Rather than aid in removing Franco from his post as fund administrator, however, Falzone and Montelle, along with other Fund trustees, amended the agreements governing the Benefit Fund to prevent the LIUNA Trustee, Vincent Masino, from removing Franco and the Fund trustees. Pls.' R. 56.1 Counter Stmt. ¶ 60. In May 2004, Falzone, Montelle and the entire Executive Boards of Locals 1018 and 1010 were summoned by LIUNA officials to Washington, D.C., where it was made clear that the trustees had an obligation under the LIUNA Constitutions to seek Franco's removal and that their failure to do so would result in the imposition of a trusteeship. Id. ¶ 68. Instead of seeking Franco's removal, however, Falzone sought and obtained authorization from Local 1018's membership to spend $100,000 to defeat a possible trusteeship. Id. ¶ 69. When it became clear that he could not defeat a trusteeship, Falzone, along with others, established the Death Benefit Trust Fund, the purpose of which was "'to prevent the trustee from having access to the funds of the Local Union . . . ' in the event of a trusteeship." Id. ¶ 71.*fn1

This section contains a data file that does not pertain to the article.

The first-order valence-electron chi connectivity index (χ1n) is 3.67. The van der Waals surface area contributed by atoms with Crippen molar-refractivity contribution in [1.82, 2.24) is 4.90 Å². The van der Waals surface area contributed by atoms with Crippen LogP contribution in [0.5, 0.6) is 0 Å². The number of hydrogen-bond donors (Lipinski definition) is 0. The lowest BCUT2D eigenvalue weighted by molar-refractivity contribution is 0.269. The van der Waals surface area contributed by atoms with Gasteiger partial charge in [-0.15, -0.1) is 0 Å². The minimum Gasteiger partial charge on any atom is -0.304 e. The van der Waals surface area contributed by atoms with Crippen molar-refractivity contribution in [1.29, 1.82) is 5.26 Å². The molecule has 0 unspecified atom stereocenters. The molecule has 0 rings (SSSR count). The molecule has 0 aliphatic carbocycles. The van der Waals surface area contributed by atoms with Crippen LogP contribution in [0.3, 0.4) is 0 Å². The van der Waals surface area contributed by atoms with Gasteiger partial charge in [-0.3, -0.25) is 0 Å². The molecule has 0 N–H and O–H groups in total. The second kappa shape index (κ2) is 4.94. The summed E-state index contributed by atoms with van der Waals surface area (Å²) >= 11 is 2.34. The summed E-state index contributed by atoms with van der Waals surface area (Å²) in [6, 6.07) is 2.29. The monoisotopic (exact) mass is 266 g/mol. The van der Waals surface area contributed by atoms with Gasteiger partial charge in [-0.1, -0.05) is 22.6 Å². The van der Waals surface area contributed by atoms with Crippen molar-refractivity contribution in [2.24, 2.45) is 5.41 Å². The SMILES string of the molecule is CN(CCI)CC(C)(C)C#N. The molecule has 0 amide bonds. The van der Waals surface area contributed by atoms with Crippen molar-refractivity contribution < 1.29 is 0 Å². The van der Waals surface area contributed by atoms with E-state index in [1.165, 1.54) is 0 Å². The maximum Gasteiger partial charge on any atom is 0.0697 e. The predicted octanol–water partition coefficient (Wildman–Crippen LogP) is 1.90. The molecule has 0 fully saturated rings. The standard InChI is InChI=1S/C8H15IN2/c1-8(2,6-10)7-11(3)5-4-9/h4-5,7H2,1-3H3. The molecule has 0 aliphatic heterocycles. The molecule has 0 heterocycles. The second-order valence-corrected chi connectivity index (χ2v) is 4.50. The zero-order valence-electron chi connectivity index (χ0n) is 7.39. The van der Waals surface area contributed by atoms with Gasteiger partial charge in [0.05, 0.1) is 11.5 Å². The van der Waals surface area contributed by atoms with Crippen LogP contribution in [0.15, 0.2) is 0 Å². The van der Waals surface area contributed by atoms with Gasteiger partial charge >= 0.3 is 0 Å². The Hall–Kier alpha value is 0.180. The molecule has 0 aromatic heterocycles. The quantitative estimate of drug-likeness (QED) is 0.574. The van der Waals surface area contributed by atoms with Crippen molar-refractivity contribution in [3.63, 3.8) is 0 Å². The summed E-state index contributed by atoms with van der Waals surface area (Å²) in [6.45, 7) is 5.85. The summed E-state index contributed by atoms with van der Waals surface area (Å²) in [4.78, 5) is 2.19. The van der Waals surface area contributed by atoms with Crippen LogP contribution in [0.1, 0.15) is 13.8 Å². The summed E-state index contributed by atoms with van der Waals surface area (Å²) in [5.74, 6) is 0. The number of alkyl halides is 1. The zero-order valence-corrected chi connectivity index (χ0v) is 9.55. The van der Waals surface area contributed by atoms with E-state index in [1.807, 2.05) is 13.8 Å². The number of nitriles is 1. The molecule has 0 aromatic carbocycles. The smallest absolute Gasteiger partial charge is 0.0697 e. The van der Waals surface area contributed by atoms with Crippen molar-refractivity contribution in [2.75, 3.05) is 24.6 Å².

In April 2005, in anticipation of the trusteeship, Falzone recommended to the Local 1018 Executive Board that Local 1018 secede from LIUNA and join with another union unaffiliated with LIUNA to avoid a trusteeship. Id. ¶ 74. In late April or early May 2005, Masino asked Falzone about rumours he had heard that Local 175, which was not affiliated with LIUNA, was attempting to raid Local 1018 membership. Id. ¶ 92. Masino asked Falzone to protect Local 1018's jurisdiction by soliciting Local 1018 members to sign cards authorizing Local 1018 to represent its members as a collective bargaining unit. Id. ¶ 92. Falzone refused because he was told that Local 1018 would be put under trusteeship, which would result in his being relieved from his position as Business Manager. Id. ¶ 96. Instead, on May 2, 2005, he wrote to the National Labor Relations Board ("NLRB") Regional Director, that, in light of "the fact that Local 175 has obtained representation authorization from a substantial majority of the persons our Local has represented in that unit," "Local 1018 hereby withdraws, and rescinds, its interest in representing the bargaining unit in question." Dec. of Eric B. Chaikin ("Chaikin Dec."), Ex. F.